Does evolution disprove God?
Evolution is a process just like countless other processes on earth. It is not an argument against God.
Evolution is a process just like countless other processes on earth. It is not an argument against God. There are many mechanisms found in the natural world such as the water cycle. But the water cycle does not disprove the existence of God. Any mechanism is by default a sign of an organiser or systemiser. Evolution is also a mechanism so it must also have an intelligence who set it into motion.
Charles Darwin even after his publication of ‘The Origin of Species’ believed in God. He is quoted as saying:
[Reason tells me of the] extreme difficulty or rather impossibility of conceiving this immense and wonderful universe, including man with his capability of looking far backwards and far into futurity, as the result of blind chance or necessity. When thus reflecting I feel compelled to look to a First Cause having an intelligent mind in some degree analogues to that of man; and I deserve to be called a theist.. For most of his life Darwin believed in God, although later in life the problem of evil lead him to have more serious doubts (please see the article on ‘Why is there Evil?’)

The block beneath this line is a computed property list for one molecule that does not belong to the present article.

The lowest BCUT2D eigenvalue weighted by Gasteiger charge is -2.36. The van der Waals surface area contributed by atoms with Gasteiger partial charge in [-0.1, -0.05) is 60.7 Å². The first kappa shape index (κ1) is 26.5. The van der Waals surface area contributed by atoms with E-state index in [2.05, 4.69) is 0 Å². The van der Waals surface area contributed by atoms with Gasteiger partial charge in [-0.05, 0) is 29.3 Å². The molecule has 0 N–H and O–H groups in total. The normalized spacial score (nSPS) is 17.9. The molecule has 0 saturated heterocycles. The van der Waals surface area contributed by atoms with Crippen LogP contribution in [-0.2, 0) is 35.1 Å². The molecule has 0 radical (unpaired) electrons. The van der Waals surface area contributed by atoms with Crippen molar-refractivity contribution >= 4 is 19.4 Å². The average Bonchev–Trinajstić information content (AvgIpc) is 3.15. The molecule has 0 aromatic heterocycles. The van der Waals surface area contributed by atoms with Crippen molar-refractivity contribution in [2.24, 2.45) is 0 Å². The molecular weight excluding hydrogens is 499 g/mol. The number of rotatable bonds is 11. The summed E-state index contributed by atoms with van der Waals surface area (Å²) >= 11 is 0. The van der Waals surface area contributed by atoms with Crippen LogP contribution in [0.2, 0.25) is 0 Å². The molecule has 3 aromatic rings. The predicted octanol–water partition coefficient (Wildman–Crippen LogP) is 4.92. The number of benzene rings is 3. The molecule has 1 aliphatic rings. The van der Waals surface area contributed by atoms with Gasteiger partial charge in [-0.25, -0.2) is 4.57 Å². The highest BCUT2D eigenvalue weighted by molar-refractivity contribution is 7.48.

Imagine that we humans had created robots that eventually were able to reproduce and improve themselves according to their environment, humans died out and after millions of years the robots came up with a theory of their evolution based on bits of old machines they dug up. Their theory would not in any way disprove the existence of humans. Instead it would be a sign of a higher intelligence that bought them about. Dr Francis Collins who is one of the world’s leading experts on evolution believes that God bought about the human being via the process of evolution.
Whether someone believes in or rejects the theory of evolution as a means to how human beings came in to existence, it does not in any way conflict with belief in God.
 Charles Darwin, The Autobiography of Charles Darwin 1809-1882, ed. Nora Barlow (London: Collins 1958), 92-3.
Source: One Reason